Large-cell neuroendocrine carcinoma (LCNEC) is a subgroup of large-cell carcinoma and is a type of lung can-cer showing neuroendocrine characteristics similar to that of SCLC.22 A small number of studies suggest that after
com-plete resection of pulmonary LCNEC, an adjuvant treatment combining etoposide and a platinum compound could be of value, but this needs to be confirmed.23,24
In a retrospective study, we assessed the role of che-motherapy before or after a local treatment that in all cases included surgery, comparing the survival of two groups of patients diagnosed with LD-SCLC or early LCNEC: the first group was treated by surgery and chemotherapy combined, and the second by surgery alone.
MATERIALS AND METHODS
This retrospective study included LD-SCLC (according to the staging system of the Veterans’ Administration Lung Study Group) and early LCNEC surgically removed between 1979 and 2007 at the Surgical Centre Marie Lannelongue. We collected data on the patients’ characteristics (sex, age, and smoking status), the type of neuroendocrine tumor (SCLC or LCNEC), stage (according to the 6th edition of the tumor, node, metastasis (TNM) staging system based on the crite-ria established by the American Joint Committee for Cancer and IASLC), the type of surgery and its extent, the periopera-tive treatment (either systemic treatment or radiotherapy) and the outcome (recurrence, metastatic sites, second tumor, and cause of death).
Tumors were classified according to the World Health Organization classification.25,26 LCNEC fulfilled the
follow-ing criteria: neuroendocrine morphology, mitotic rate greater than 10 per 10 high-power field, necrosis, cytologic features of non–small-cell lung cancer (NSCLC), and positive immu-nohistochemical staining for one or more neuroendocrine markers. The neuroendocrine markers used were CD56, chro-mogranin, and synaptophysin. NSCLCs showing neuroendo-crine differentiation (NSCLC-NE) were not included in our series because the relevance of immunohistochemichal neuro-endocrine differentiation in NSCLC that does not show neu-roendocrine morphology is controversial.27
The χ2 test, Fisher’s exact test, t test, and the Wilcoxon
test were used as appropriate to compare the patients who received or did not receive adjuvant treatment. Overall vival (OS) was calculated as the interval from the date of sur-gery until death from any cause or until the date of the last follow-up. Follow-up was assessed by the reverse Kaplan-Meier method.28 OS curves were estimated by the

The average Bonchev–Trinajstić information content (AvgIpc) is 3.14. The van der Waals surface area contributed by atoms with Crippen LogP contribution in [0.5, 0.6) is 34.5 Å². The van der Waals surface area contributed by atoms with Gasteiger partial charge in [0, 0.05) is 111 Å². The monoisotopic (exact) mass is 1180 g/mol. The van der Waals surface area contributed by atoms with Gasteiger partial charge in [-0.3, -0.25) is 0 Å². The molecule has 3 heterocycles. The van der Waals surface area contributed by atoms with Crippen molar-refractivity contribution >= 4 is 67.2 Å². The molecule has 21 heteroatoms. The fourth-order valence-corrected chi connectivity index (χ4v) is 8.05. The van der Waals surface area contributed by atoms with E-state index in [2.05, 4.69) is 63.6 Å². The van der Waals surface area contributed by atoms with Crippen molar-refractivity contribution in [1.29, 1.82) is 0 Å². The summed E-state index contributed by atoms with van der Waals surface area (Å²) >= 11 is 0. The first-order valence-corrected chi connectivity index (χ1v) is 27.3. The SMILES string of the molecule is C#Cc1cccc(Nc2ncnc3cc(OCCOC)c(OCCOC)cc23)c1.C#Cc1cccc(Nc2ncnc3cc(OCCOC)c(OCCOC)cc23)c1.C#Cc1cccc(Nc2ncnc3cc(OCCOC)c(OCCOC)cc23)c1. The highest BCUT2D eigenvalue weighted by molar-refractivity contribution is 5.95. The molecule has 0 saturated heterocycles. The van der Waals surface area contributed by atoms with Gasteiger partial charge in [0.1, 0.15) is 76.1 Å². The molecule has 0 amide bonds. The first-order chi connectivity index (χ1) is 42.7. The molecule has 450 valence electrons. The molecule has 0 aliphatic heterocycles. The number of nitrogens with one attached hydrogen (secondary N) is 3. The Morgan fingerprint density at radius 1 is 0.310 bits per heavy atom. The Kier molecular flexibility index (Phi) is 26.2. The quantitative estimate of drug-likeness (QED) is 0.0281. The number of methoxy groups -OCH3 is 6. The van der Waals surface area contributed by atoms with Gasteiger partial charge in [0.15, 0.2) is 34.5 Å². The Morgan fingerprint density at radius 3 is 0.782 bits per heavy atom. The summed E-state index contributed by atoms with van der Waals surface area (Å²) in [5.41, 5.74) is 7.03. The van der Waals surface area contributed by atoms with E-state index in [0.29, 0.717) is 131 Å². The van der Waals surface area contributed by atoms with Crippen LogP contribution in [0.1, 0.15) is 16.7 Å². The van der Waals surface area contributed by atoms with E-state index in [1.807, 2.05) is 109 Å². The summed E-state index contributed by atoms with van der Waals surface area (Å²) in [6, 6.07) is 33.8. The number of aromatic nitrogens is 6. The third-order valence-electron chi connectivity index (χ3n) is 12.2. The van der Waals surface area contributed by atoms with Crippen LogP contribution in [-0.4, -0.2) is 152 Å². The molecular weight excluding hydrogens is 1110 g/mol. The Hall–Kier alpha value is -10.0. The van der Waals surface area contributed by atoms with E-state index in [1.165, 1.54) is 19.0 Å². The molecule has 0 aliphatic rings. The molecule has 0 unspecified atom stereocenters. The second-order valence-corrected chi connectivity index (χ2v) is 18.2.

Kaplan-Meier method and were compared with the log rank test. All p values were two-sided and p values of less than 0.05 were considered significant. Data were analyzed using SAS statisti-cal software (SAS Institute, Cary, NC).
We identified 75 patients with resected SCLC and LCNEC: 42 patients had no preoperative pathological diagno-sis (Table 1). One patient was excluded because of a definitive
TABLE 1. Baseline Characteristics of the Patients Characteristic Surgery Alone (n = 29) Surgery Plus Perioperative Chemotherapy (n = 45) p Value Age at diagnosis
median (range, year) 64 (49–78) 58 (33–78) 0.12
Male n (%) 25 (86) 38 (84) 0.87 Smoking status: n (%) 0.08 Never 3 (10) 0 (0) Current 16 (55) 32 (71) Former 10 (35) 13 (29) Number of packets median (range) 40 (6–100) 40 (10–80) 0.71 Preoperative diagnosis n (%) 0.002c Unknown 22 (76) 20 (45) SCLC 4 (14) 14 (31) LCNEC 2 (7) 6 (13) Other 1 (3)a 5 (11)b Clinical stage n (%) 0.36d Stage I 15 (52) 19 (42) Stage II 6 (21) 13 (29) Stage III+IV 3 (10) 10 (22) Unknown 5 (17) 3 (7) pTumor category n (%) 0.63e T1 5 (17) 9 (20) T2 15 (52) 20 (44) T3 2 (6) 11 (24) T4 3 (10) 1 (2) Unknown 4 (15) 4 (10) pNodal status n (%) 0.05f N- 15 (52) 15 (33) N+ 10 (34) 27 (60) Unknown 4 (14) 3 (7) Type of surgery n (%) 1.00g Lobectomy 19 (66) 26 (58) Pneumonectomy 8 (28) 13 (29) Bi-lobectomy 1 (3) 5 (11) Segmentectomy 1 (3) 1 (2) Type of resection n (%) 0.01 Complete resection 27 (93) 42 (93) Incomplete resection 2 (7) 3 (7) Postoperative diagnosis n (%) 0.38 SCLC 25 (86) 34 (76) LCNEC 4 (14) 11 (24)
SCLC, small-cell lung cancer; LCNEC, large-cell neuroendocrine carcinomas.
bNon–small-cell lung cancer n = 2, undifferentiated carcinoma n = 3. cUnknown vs. SCLC + LCNEC vs. other.
dStage I vs. stage II vs. stage III+IV. eT1 vs. T2 vs. T3-4.
fN– vs. N+.
diagnosis of atypical carcinoid so that the analysis included the 74 remaining patients. Forty-five patients underwent surgery combined with perioperative chemotherapy, and 29 underwent surgery alone. Patients’ baseline characteristics are shown in Table 1. Among the 45 patients in the surgery-plus-perioperative chemotherapy group, 10 received a preopera-tive treatment with chemotherapy alone (n = 6), concurrent chemoradiotherapy (n = 3), or radiotherapy alone (n = 1). In the same group, 37 patients received postoperative treatment with chemotherapy alone (n = 16), concurrent chemoradio-therapy (n = 19), or radiochemoradio-therapy alone (n = 2). Three patients received both pre- and postoperative treatment: two had preop-erative chemotherapy with either postoppreop-erative radiotherapy or concurrent chemoradiotherapy, and one had preoperative radiotherapy and postoperative chemotherapy. Most of the systemic therapies involved platinum-based drugs combined with either etoposide (62%) or another agent (13%; cyclo-phosphamide, doxorubicin, metotrexate, or ifosfamide). The remaining 25% patients received a platinum-free regimen. Seven patients received prophylactic cranial irradiation, all of them in the surgery-plus-perioperative chemotherapy group.